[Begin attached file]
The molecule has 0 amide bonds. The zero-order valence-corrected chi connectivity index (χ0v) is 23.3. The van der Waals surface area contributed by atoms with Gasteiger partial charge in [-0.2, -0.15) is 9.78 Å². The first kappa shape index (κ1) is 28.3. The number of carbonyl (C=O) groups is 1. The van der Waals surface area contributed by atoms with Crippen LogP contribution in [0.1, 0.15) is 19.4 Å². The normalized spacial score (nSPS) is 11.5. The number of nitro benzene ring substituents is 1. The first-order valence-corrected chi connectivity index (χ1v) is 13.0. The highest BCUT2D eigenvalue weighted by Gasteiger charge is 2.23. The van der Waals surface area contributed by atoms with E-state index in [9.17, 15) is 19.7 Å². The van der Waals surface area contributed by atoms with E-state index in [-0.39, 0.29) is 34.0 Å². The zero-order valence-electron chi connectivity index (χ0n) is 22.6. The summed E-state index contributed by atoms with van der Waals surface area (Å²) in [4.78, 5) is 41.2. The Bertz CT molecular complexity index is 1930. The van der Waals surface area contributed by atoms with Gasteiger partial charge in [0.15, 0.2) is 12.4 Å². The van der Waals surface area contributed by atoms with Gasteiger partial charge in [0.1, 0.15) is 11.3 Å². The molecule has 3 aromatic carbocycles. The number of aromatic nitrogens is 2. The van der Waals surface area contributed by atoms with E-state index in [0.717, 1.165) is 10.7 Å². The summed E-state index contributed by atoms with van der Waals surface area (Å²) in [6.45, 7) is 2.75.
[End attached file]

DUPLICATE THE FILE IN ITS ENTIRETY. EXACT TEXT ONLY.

The molecule has 0 amide bonds. The zero-order valence-corrected chi connectivity index (χ0v) is 23.3. The van der Waals surface area contributed by atoms with Gasteiger partial charge in [-0.2, -0.15) is 9.78 Å². The first kappa shape index (κ1) is 28.3. The number of carbonyl (C=O) groups is 1. The van der Waals surface area contributed by atoms with Crippen LogP contribution in [0.1, 0.15) is 19.4 Å². The normalized spacial score (nSPS) is 11.5. The number of nitro benzene ring substituents is 1. The first-order valence-corrected chi connectivity index (χ1v) is 13.0. The highest BCUT2D eigenvalue weighted by Gasteiger charge is 2.23. The van der Waals surface area contributed by atoms with E-state index in [9.17, 15) is 19.7 Å². The van der Waals surface area contributed by atoms with E-state index in [-0.39, 0.29) is 34.0 Å². The zero-order valence-electron chi connectivity index (χ0n) is 22.6. The summed E-state index contributed by atoms with van der Waals surface area (Å²) in [4.78, 5) is 41.2. The Bertz CT molecular complexity index is 1930. The van der Waals surface area contributed by atoms with Gasteiger partial charge in [0.15, 0.2) is 12.4 Å². The van der Waals surface area contributed by atoms with Gasteiger partial charge in [0.1, 0.15) is 11.3 Å². The molecule has 3 aromatic carbocycles. The number of aromatic nitrogens is 2. The van der Waals surface area contributed by atoms with E-state index in [0.717, 1.165) is 10.7 Å². The summed E-state index contributed by atoms with van der Waals surface area (Å²) in [6.45, 7) is 2.75.